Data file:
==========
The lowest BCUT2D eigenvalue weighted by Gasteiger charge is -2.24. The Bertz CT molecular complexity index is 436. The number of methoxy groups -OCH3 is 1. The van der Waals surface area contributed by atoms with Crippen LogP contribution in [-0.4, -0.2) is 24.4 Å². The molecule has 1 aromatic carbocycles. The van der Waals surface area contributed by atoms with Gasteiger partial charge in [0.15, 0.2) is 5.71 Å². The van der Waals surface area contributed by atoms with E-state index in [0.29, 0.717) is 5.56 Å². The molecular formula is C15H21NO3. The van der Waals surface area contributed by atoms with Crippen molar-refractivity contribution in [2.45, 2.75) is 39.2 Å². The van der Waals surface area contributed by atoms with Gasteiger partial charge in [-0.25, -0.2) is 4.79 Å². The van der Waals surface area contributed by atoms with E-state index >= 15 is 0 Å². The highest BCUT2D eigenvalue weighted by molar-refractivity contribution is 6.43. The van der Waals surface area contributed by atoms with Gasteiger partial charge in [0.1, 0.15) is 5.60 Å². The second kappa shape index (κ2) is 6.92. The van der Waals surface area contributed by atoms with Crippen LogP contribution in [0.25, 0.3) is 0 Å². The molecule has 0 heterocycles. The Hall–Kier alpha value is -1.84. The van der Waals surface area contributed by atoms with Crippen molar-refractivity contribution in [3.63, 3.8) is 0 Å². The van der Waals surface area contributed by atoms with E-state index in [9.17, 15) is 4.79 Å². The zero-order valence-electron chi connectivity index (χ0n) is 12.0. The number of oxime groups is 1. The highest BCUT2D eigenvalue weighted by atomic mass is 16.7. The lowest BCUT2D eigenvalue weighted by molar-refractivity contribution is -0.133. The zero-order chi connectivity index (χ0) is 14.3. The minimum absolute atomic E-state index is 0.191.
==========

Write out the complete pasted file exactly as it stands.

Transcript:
The lowest BCUT2D eigenvalue weighted by Gasteiger charge is -2.24. The Bertz CT molecular complexity index is 436. The number of methoxy groups -OCH3 is 1. The van der Waals surface area contributed by atoms with Crippen LogP contribution in [-0.4, -0.2) is 24.4 Å². The molecule has 1 aromatic carbocycles. The van der Waals surface area contributed by atoms with Gasteiger partial charge in [0.15, 0.2) is 5.71 Å². The van der Waals surface area contributed by atoms with E-state index in [0.29, 0.717) is 5.56 Å². The molecular formula is C15H21NO3. The van der Waals surface area contributed by atoms with Crippen molar-refractivity contribution in [2.45, 2.75) is 39.2 Å². The van der Waals surface area contributed by atoms with Gasteiger partial charge in [-0.25, -0.2) is 4.79 Å². The van der Waals surface area contributed by atoms with E-state index >= 15 is 0 Å². The highest BCUT2D eigenvalue weighted by molar-refractivity contribution is 6.43. The van der Waals surface area contributed by atoms with Gasteiger partial charge in [0.1, 0.15) is 5.60 Å². The second kappa shape index (κ2) is 6.92. The van der Waals surface area contributed by atoms with Crippen LogP contribution in [0.25, 0.3) is 0 Å². The molecule has 0 heterocycles. The Hall–Kier alpha value is -1.84. The van der Waals surface area contributed by atoms with Crippen molar-refractivity contribution in [3.63, 3.8) is 0 Å². The van der Waals surface area contributed by atoms with E-state index in [9.17, 15) is 4.79 Å². The zero-order valence-electron chi connectivity index (χ0n) is 12.0. The number of oxime groups is 1. The highest BCUT2D eigenvalue weighted by atomic mass is 16.7. The lowest BCUT2D eigenvalue weighted by molar-refractivity contribution is -0.133. The zero-order chi connectivity index (χ0) is 14.3. The minimum absolute atomic E-state index is 0.191.